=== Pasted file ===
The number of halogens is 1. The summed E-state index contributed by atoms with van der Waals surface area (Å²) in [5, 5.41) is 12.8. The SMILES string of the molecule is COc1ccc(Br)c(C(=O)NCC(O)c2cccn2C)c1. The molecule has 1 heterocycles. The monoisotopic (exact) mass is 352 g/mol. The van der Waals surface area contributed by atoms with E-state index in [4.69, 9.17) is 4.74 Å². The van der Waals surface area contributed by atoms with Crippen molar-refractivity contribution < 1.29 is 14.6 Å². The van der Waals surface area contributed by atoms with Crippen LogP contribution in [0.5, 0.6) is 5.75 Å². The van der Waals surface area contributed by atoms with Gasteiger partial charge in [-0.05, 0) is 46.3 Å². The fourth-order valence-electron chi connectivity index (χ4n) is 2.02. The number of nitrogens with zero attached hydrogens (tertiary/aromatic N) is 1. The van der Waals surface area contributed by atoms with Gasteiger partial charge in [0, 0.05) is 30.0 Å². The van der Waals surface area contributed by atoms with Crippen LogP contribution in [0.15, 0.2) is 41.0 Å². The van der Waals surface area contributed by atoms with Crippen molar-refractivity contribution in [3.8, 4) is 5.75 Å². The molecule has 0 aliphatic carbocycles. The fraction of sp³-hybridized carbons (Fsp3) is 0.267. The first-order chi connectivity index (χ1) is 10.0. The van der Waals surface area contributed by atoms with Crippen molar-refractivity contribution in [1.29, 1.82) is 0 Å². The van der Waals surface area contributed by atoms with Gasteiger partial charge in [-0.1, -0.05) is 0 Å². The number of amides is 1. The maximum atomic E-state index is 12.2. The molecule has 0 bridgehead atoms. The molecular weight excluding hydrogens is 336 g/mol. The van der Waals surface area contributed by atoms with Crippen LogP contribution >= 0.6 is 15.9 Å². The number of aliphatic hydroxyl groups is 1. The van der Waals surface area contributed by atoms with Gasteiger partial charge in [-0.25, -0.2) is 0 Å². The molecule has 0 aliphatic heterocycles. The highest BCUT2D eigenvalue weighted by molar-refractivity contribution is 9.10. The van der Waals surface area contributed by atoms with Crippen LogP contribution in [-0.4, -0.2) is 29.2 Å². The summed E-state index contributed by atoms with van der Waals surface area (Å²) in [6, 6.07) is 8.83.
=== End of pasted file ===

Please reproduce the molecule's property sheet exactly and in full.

The number of halogens is 1. The summed E-state index contributed by atoms with van der Waals surface area (Å²) in [5, 5.41) is 12.8. The SMILES string of the molecule is COc1ccc(Br)c(C(=O)NCC(O)c2cccn2C)c1. The molecule has 1 heterocycles. The monoisotopic (exact) mass is 352 g/mol. The van der Waals surface area contributed by atoms with E-state index in [4.69, 9.17) is 4.74 Å². The van der Waals surface area contributed by atoms with Crippen molar-refractivity contribution < 1.29 is 14.6 Å². The van der Waals surface area contributed by atoms with Crippen LogP contribution in [0.5, 0.6) is 5.75 Å². The van der Waals surface area contributed by atoms with Gasteiger partial charge in [-0.05, 0) is 46.3 Å². The fourth-order valence-electron chi connectivity index (χ4n) is 2.02. The number of nitrogens with zero attached hydrogens (tertiary/aromatic N) is 1. The van der Waals surface area contributed by atoms with Gasteiger partial charge in [0, 0.05) is 30.0 Å². The van der Waals surface area contributed by atoms with Crippen LogP contribution in [0.15, 0.2) is 41.0 Å². The van der Waals surface area contributed by atoms with Crippen molar-refractivity contribution in [3.8, 4) is 5.75 Å². The molecule has 0 aliphatic carbocycles. The fraction of sp³-hybridized carbons (Fsp3) is 0.267. The first-order chi connectivity index (χ1) is 10.0. The van der Waals surface area contributed by atoms with Crippen molar-refractivity contribution in [1.29, 1.82) is 0 Å². The van der Waals surface area contributed by atoms with Gasteiger partial charge in [-0.1, -0.05) is 0 Å². The number of amides is 1. The maximum atomic E-state index is 12.2. The molecule has 0 bridgehead atoms. The molecular weight excluding hydrogens is 336 g/mol. The van der Waals surface area contributed by atoms with Crippen LogP contribution >= 0.6 is 15.9 Å². The number of aliphatic hydroxyl groups is 1. The van der Waals surface area contributed by atoms with Gasteiger partial charge in [-0.25, -0.2) is 0 Å². The molecule has 0 aliphatic heterocycles. The highest BCUT2D eigenvalue weighted by molar-refractivity contribution is 9.10. The van der Waals surface area contributed by atoms with Crippen LogP contribution in [-0.4, -0.2) is 29.2 Å². The summed E-state index contributed by atoms with van der Waals surface area (Å²) in [6, 6.07) is 8.83.